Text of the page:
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One of the first thoughts of someone diagnosed with DCIS is about her increased risk of breast cancer (BC). This thought is followed by the risk of adverse events aka side effects from therapies to reduce the risk of breast cancer. Tamoxifen, local radiation, and lumpectomy can all cause short, long-term and late stage side effects.
Oncologists spend most of their time talking about reducing the risk of BC. The study discussed below is about DCIS patients thinking more about side effects and less about their risk of breast cancer.
I am a long-term cancer survivor of a blood cancer called multiple myeloma. I live with several serious treatment-related adverse events. At this point in my life, it is much more likely that I die of a treatment-related side effect than my “incurable cancer.”
One of my problems with conventional oncology is that they can prescribe only FDA approved therapies. Therapies that can cause short, long-term and late stage side effects.
But what if a therapy could reduce a person’s risk of breast cancer but not cause side effects?
I understand how and why the FDA works. And I understand the importance of FDA approved therapies. At the same time, as a cancer survivor with an “incurable cancer” I understand the value of evidence-based non-conventional therapies.
When I use the phrase evidence-based non-conventional therapies, I’m talking about nutrition, supplementation and lifestyle therapies shown by studies to reduce the risk of breast cancer. And most of us, cancer survivors or not, understand the health benefits of nutrition, supplementation and life style to our health. The key is to provide a list of those therapies as well as the studies that support them as BC therapies.
I am not saying for a moment that conventional oncology isn’t first and foremost in the lives of cancer patients. What I am saying is that evidence-based, non-conventional therapies can reduce your risk of breast cancer.
To learn more about DCIS and the evidence-based therapies that can help you prevent its spread into invasive breast cancer, please watch the video below:
To download the DCIS Guide, click here.
Have you been diagnosed with DCIS? Are you a risk dominator or a nonrisk dominator? Why or why not? Readers of this blog post will learn from your answer.
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“While some patients are unwilling to accept any degree of breast cancer risk as a trade-off for less invasive treatment of ductal carcinoma in situ, the majority of participants in one recent experiment were willing to shoulder some degree of risk if it meant mitigating some treatment-related side issues.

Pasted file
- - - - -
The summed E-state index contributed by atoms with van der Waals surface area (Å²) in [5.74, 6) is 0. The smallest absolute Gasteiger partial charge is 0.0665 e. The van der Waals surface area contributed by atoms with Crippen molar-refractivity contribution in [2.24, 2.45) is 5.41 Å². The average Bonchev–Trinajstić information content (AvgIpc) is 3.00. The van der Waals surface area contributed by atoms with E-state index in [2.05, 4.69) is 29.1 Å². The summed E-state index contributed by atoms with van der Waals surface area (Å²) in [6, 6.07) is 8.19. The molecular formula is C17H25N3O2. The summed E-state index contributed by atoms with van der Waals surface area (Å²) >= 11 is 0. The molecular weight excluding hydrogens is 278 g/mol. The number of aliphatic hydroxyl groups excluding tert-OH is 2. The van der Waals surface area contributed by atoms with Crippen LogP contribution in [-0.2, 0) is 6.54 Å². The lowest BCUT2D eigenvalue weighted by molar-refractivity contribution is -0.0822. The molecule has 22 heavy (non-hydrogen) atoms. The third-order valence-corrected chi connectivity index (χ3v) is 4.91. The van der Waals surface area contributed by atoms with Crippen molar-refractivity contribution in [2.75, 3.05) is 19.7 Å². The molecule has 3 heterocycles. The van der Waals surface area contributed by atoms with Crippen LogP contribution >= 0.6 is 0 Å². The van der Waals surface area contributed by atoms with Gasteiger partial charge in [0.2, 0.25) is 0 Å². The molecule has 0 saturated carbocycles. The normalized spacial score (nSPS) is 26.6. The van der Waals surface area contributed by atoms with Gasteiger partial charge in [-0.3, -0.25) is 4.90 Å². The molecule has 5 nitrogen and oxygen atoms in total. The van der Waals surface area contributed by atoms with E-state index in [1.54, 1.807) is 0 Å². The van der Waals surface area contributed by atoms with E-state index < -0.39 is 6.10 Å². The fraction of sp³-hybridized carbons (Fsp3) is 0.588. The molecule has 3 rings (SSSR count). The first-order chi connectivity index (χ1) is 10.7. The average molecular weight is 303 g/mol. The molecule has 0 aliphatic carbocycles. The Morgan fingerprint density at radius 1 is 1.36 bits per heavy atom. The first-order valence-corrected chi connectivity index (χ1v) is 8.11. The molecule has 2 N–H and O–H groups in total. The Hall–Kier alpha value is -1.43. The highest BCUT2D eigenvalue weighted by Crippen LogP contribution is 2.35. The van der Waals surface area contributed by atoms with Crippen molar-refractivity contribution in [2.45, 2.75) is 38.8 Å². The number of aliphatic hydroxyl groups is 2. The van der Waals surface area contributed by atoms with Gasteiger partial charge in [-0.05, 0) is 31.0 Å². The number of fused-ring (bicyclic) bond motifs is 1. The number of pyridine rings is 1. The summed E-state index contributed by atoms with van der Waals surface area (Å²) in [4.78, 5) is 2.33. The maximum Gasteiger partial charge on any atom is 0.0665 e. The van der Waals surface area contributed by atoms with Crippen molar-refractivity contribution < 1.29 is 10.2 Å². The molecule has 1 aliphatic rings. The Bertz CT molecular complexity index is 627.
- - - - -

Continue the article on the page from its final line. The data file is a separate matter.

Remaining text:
There has been a lot of discussion about potentially de-escalating therapy for DCIS, but little is known about patient preference and how many women would choose surveillance if it were offered. To investigate what attributes of treatment women consider most important and evaluate the degree of risk they might accept, researchers at one institution surveyed healthy women from their screening mammography clinic. The survey was designed as a discreet choice experiment, a type of instrument used in marketing research that allows researchers to weigh the intensity of a preference.
Of the 194 women who completed the survey, 57 were considered risk dominators, meaning they were unwilling to choose any trade-offs that might raise their risk. But 137 were nonrisk dominators, meaning they were willing to accept some level of exchange between risk and other attributes of treatment…
“We were also able to calculate the surgical trade-offs that nonrisk dominators were willing to make, and the 10-year absolute breast cancer risk at which they were willing to make them…”
Of note, the nonrisk dominators were more likely to be women who had witnessed a loved one endure breast cancer treatment or death. “Our thought is that seeing loved ones go through the severe side effects associated with breast cancer made them think about how they would incorporate that into their own life,” Ms. Chapman said.
The findings suggest that the majority of women are willing to accept some breast cancer risk to lessen the attributes associated with treatment, including a change in breast appearance after surgery, but also that there is significant variability in how women view treatment attributes and to what degree that influences their final decision.“As such,” Ms. Chapman said, “our research highlights the importance of patient-centered decision making and the necessity of discussing treatment trade-offs with our patients rather than solely focusing on breast cancer risk.”
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